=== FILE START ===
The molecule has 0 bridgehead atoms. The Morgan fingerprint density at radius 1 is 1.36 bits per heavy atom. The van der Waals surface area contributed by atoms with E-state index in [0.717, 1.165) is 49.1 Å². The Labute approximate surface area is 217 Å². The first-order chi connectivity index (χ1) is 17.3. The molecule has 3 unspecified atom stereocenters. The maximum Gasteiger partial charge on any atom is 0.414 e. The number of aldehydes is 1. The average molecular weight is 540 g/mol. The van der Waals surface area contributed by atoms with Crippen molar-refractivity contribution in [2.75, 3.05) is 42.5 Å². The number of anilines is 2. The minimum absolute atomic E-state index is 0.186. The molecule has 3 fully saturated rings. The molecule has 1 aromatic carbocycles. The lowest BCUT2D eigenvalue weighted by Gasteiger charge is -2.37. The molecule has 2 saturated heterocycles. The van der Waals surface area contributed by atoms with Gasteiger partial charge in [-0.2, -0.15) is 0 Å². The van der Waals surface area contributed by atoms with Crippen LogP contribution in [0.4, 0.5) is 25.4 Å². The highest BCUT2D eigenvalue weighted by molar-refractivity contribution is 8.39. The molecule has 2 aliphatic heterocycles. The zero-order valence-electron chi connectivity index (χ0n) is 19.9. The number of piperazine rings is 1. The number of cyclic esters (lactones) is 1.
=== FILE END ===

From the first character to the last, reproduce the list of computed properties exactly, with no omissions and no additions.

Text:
The molecule has 0 bridgehead atoms. The Morgan fingerprint density at radius 1 is 1.36 bits per heavy atom. The van der Waals surface area contributed by atoms with E-state index in [0.717, 1.165) is 49.1 Å². The Labute approximate surface area is 217 Å². The first-order chi connectivity index (χ1) is 17.3. The molecule has 3 unspecified atom stereocenters. The maximum Gasteiger partial charge on any atom is 0.414 e. The number of aldehydes is 1. The average molecular weight is 540 g/mol. The van der Waals surface area contributed by atoms with Crippen molar-refractivity contribution in [2.75, 3.05) is 42.5 Å². The number of anilines is 2. The minimum absolute atomic E-state index is 0.186. The molecule has 3 fully saturated rings. The molecule has 1 aromatic carbocycles. The lowest BCUT2D eigenvalue weighted by Gasteiger charge is -2.37. The molecule has 2 saturated heterocycles. The van der Waals surface area contributed by atoms with Gasteiger partial charge in [-0.2, -0.15) is 0 Å². The van der Waals surface area contributed by atoms with Crippen LogP contribution in [0.4, 0.5) is 25.4 Å². The highest BCUT2D eigenvalue weighted by molar-refractivity contribution is 8.39. The molecule has 2 aliphatic heterocycles. The zero-order valence-electron chi connectivity index (χ0n) is 19.9. The number of piperazine rings is 1. The number of cyclic esters (lactones) is 1.